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Published January 10, 2013, 10:49 AM

Entrepreneurs launch Food Tank website

Producers, consumers and those involved in the food system can go to www.FoodTank.org to talk about what can be done about the world’s obese, hungry and malnourished people.

By: Mikkel Pates, Agweek

They call it Food Tank: The Food Think Tank.

Producers, consumers and those involved in the food system can go to the web site, www.FoodTank.org, to participate in a discussion about what can be done about the world’s 1 billion obese people, the 1 billion hungry and the 2 billion who suffer from micronutrient deficiencies.

The website effort was founded by food and agriculture activists Ellen Gustafson and Danielle Nierenberg. The developing site is designed to offer links to global resources for food and agriculture-related issues.

“Over the last 30 years, the western food system has been built to promote over-consumption of a few consolidated commodities and has failed to be the harbinger of health as it spreads around the world,” the founders say.

They also focus on the issue that a third of all food worldwide is wasted — 1.3 billion tons annually. “In the developing world, roughly 40 percent of all food goes to waste as a result of pests, disease and improper storage.”

Gustafson and Nierenberg are looking to make food production and consumption more “economically, environmentally and socially just and sustainable.” Among the potential solutions include such things as market garden projects in rural Niger, rooftop gardens in Vietnam, and elsewhere.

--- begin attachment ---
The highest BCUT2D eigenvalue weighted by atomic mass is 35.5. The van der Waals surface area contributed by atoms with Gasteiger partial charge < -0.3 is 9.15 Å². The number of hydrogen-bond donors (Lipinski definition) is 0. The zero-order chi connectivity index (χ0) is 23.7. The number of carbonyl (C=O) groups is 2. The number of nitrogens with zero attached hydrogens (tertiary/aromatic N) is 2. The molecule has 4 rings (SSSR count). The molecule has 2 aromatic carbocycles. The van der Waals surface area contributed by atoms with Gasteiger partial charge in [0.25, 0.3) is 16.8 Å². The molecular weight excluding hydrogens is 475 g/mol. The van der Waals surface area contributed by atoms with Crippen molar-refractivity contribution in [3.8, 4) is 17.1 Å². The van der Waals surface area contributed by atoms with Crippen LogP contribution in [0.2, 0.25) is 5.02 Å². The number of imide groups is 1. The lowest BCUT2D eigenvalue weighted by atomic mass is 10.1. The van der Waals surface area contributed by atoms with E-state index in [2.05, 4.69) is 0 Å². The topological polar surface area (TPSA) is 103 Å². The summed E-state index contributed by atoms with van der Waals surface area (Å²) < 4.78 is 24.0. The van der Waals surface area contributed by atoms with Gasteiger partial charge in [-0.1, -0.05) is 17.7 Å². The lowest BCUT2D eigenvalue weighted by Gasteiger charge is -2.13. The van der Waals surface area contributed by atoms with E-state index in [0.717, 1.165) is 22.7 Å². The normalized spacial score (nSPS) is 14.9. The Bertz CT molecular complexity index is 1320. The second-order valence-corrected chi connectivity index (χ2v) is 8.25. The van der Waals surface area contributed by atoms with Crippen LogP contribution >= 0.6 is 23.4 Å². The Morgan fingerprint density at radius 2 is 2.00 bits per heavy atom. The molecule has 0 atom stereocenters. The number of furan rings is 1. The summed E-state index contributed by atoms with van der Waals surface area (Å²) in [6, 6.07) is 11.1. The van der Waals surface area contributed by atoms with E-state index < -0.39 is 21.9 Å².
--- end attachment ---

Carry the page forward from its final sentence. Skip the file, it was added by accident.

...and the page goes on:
Gustafson, 32, is founder and executive director of the “30 Project,” an organization of activists on hunger, obesity and agriculture. She also co-founded FEED Projects LLC, with Lauren Bush, a model and niece of George W. Bush, to provide school meals to children around the world, funded by the sale of tote bags. She also is in the process of writing a book tentatively titled “We the Eaters.” She holds a bachelor of arts in International Politics from Columbia University and was a reporter, specializing in terrorism topics for the ABC News investigative unit, among other things.

Gustafson grew up near Philadelphia, worked in New York and now lives in San Diego, where her husband serves in the Navy. She says she and Nierenberg have attended World Food Prize events in Iowa, and sustainable food systems meetings in San Francisco and are “often the only two people (who are) sitting in both of those meetings.”

While not prepared to discuss policy objectives, she tells Agweek that there’s a lot of agreement that U.S. policies might look at ways of helping farmers in the developing world, rather than shipping U.S. grain on U.S. ships. She says we can help farmers in the developing world without hurting American farmers and the group is raising funds for a meeting on the topic.

Nierenberg, 34, is widely quoted on hunger and poverty matters. She worked two years as a Peace Corps volunteer and is food security adviser for Citizen Effect, a non-governmental organization focused on sustainable development projects. She holds a master’s degree in Agriculture, Food and Environment from Tufts University in Boston. Her undergraduate work was in environmental policy at Monmouth College in Illinois.

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